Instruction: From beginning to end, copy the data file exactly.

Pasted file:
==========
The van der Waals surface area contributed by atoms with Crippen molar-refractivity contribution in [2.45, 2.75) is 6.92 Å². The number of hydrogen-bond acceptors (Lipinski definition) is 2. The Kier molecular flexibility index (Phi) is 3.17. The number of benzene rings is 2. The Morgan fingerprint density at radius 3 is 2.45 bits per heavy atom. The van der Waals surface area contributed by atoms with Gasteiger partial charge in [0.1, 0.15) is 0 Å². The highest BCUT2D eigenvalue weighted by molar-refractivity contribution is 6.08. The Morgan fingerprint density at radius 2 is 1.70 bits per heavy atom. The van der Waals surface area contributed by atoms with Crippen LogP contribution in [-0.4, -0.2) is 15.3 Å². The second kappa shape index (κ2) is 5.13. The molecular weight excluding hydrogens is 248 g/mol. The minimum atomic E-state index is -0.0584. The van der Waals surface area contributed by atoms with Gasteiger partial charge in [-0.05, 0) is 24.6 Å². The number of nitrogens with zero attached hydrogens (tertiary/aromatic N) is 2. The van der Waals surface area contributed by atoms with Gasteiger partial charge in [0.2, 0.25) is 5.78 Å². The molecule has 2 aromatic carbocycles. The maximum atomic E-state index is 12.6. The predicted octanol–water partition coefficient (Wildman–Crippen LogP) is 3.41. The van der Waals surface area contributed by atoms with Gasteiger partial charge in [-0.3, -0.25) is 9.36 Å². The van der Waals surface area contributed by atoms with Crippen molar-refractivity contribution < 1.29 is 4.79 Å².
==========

The van der Waals surface area contributed by atoms with Crippen molar-refractivity contribution in [2.45, 2.75) is 6.92 Å². The number of hydrogen-bond acceptors (Lipinski definition) is 2. The Kier molecular flexibility index (Phi) is 3.17. The number of benzene rings is 2. The Morgan fingerprint density at radius 3 is 2.45 bits per heavy atom. The van der Waals surface area contributed by atoms with Gasteiger partial charge in [0.1, 0.15) is 0 Å². The highest BCUT2D eigenvalue weighted by molar-refractivity contribution is 6.08. The Morgan fingerprint density at radius 2 is 1.70 bits per heavy atom. The van der Waals surface area contributed by atoms with Crippen LogP contribution in [-0.4, -0.2) is 15.3 Å². The second kappa shape index (κ2) is 5.13. The molecular weight excluding hydrogens is 248 g/mol. The minimum atomic E-state index is -0.0584. The van der Waals surface area contributed by atoms with Gasteiger partial charge in [-0.05, 0) is 24.6 Å². The number of nitrogens with zero attached hydrogens (tertiary/aromatic N) is 2. The van der Waals surface area contributed by atoms with Gasteiger partial charge in [0.2, 0.25) is 5.78 Å². The molecule has 2 aromatic carbocycles. The maximum atomic E-state index is 12.6. The predicted octanol–water partition coefficient (Wildman–Crippen LogP) is 3.41. The van der Waals surface area contributed by atoms with Gasteiger partial charge in [-0.3, -0.25) is 9.36 Å². The van der Waals surface area contributed by atoms with Crippen molar-refractivity contribution < 1.29 is 4.79 Å².